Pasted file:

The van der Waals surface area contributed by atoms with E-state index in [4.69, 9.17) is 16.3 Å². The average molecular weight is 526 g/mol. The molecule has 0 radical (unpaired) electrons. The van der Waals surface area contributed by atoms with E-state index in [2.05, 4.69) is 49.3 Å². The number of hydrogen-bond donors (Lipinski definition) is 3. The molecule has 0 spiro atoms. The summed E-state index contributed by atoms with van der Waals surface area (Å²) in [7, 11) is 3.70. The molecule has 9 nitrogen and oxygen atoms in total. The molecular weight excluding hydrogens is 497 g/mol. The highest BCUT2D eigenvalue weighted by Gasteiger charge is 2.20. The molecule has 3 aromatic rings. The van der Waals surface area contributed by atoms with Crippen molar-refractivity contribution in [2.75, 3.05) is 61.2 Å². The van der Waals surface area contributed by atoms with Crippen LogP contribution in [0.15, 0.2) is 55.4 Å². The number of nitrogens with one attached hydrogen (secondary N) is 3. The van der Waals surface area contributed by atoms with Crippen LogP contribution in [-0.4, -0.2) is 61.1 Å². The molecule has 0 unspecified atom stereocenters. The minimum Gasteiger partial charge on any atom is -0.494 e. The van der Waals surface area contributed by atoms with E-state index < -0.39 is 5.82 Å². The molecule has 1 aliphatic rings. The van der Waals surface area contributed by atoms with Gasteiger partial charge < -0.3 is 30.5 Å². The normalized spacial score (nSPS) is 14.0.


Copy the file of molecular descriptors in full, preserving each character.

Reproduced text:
The van der Waals surface area contributed by atoms with E-state index in [4.69, 9.17) is 16.3 Å². The average molecular weight is 526 g/mol. The molecule has 0 radical (unpaired) electrons. The van der Waals surface area contributed by atoms with E-state index in [2.05, 4.69) is 49.3 Å². The number of hydrogen-bond donors (Lipinski definition) is 3. The molecule has 0 spiro atoms. The summed E-state index contributed by atoms with van der Waals surface area (Å²) in [7, 11) is 3.70. The molecule has 9 nitrogen and oxygen atoms in total. The molecular weight excluding hydrogens is 497 g/mol. The highest BCUT2D eigenvalue weighted by Gasteiger charge is 2.20. The molecule has 3 aromatic rings. The van der Waals surface area contributed by atoms with Crippen molar-refractivity contribution in [2.75, 3.05) is 61.2 Å². The van der Waals surface area contributed by atoms with Crippen LogP contribution in [0.15, 0.2) is 55.4 Å². The number of nitrogens with one attached hydrogen (secondary N) is 3. The van der Waals surface area contributed by atoms with Crippen LogP contribution in [-0.4, -0.2) is 61.1 Å². The molecule has 0 unspecified atom stereocenters. The minimum Gasteiger partial charge on any atom is -0.494 e. The van der Waals surface area contributed by atoms with E-state index < -0.39 is 5.82 Å². The molecule has 1 aliphatic rings. The van der Waals surface area contributed by atoms with Gasteiger partial charge < -0.3 is 30.5 Å². The normalized spacial score (nSPS) is 14.0.